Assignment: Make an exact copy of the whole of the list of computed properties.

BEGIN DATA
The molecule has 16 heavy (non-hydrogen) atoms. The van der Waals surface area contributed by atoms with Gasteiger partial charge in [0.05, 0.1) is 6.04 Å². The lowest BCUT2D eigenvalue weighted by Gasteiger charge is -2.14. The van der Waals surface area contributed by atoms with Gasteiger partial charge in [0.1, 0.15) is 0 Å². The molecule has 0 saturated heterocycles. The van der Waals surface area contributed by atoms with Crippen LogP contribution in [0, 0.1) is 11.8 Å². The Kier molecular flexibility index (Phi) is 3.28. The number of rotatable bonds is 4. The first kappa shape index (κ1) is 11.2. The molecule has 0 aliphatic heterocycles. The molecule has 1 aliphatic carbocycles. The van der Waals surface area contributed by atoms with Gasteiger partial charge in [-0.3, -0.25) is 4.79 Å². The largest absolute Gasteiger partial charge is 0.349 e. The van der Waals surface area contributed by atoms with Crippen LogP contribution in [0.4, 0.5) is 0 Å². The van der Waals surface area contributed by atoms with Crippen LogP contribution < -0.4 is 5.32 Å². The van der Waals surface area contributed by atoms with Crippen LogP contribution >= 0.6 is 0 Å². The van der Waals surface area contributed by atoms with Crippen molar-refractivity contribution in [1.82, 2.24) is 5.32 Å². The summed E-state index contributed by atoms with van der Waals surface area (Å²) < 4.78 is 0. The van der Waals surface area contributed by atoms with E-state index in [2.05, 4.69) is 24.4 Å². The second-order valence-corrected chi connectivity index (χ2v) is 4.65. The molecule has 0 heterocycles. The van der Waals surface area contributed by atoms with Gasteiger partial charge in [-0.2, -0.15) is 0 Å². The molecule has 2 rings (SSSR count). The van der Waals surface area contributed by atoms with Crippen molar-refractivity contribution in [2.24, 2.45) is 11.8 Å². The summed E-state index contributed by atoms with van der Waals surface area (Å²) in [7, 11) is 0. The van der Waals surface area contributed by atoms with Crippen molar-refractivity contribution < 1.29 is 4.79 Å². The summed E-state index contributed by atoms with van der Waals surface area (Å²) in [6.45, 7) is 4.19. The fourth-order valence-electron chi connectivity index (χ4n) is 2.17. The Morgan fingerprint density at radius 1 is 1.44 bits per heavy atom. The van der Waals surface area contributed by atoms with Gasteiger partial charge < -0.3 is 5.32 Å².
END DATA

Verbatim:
The molecule has 16 heavy (non-hydrogen) atoms. The van der Waals surface area contributed by atoms with Gasteiger partial charge in [0.05, 0.1) is 6.04 Å². The lowest BCUT2D eigenvalue weighted by Gasteiger charge is -2.14. The van der Waals surface area contributed by atoms with Gasteiger partial charge in [0.1, 0.15) is 0 Å². The molecule has 0 saturated heterocycles. The van der Waals surface area contributed by atoms with Crippen LogP contribution in [0, 0.1) is 11.8 Å². The Kier molecular flexibility index (Phi) is 3.28. The number of rotatable bonds is 4. The first kappa shape index (κ1) is 11.2. The molecule has 0 aliphatic heterocycles. The molecule has 1 aliphatic carbocycles. The van der Waals surface area contributed by atoms with Gasteiger partial charge in [-0.3, -0.25) is 4.79 Å². The largest absolute Gasteiger partial charge is 0.349 e. The van der Waals surface area contributed by atoms with Crippen LogP contribution in [0.4, 0.5) is 0 Å². The van der Waals surface area contributed by atoms with Crippen LogP contribution < -0.4 is 5.32 Å². The van der Waals surface area contributed by atoms with Crippen LogP contribution >= 0.6 is 0 Å². The van der Waals surface area contributed by atoms with Crippen molar-refractivity contribution in [1.82, 2.24) is 5.32 Å². The summed E-state index contributed by atoms with van der Waals surface area (Å²) < 4.78 is 0. The van der Waals surface area contributed by atoms with E-state index in [2.05, 4.69) is 24.4 Å². The second-order valence-corrected chi connectivity index (χ2v) is 4.65. The molecule has 0 heterocycles. The van der Waals surface area contributed by atoms with Gasteiger partial charge in [-0.2, -0.15) is 0 Å². The molecule has 2 rings (SSSR count). The van der Waals surface area contributed by atoms with Crippen molar-refractivity contribution in [2.24, 2.45) is 11.8 Å². The summed E-state index contributed by atoms with van der Waals surface area (Å²) in [7, 11) is 0. The van der Waals surface area contributed by atoms with Crippen molar-refractivity contribution < 1.29 is 4.79 Å². The summed E-state index contributed by atoms with van der Waals surface area (Å²) in [6.45, 7) is 4.19. The fourth-order valence-electron chi connectivity index (χ4n) is 2.17. The Morgan fingerprint density at radius 1 is 1.44 bits per heavy atom. The van der Waals surface area contributed by atoms with Gasteiger partial charge < -0.3 is 5.32 Å².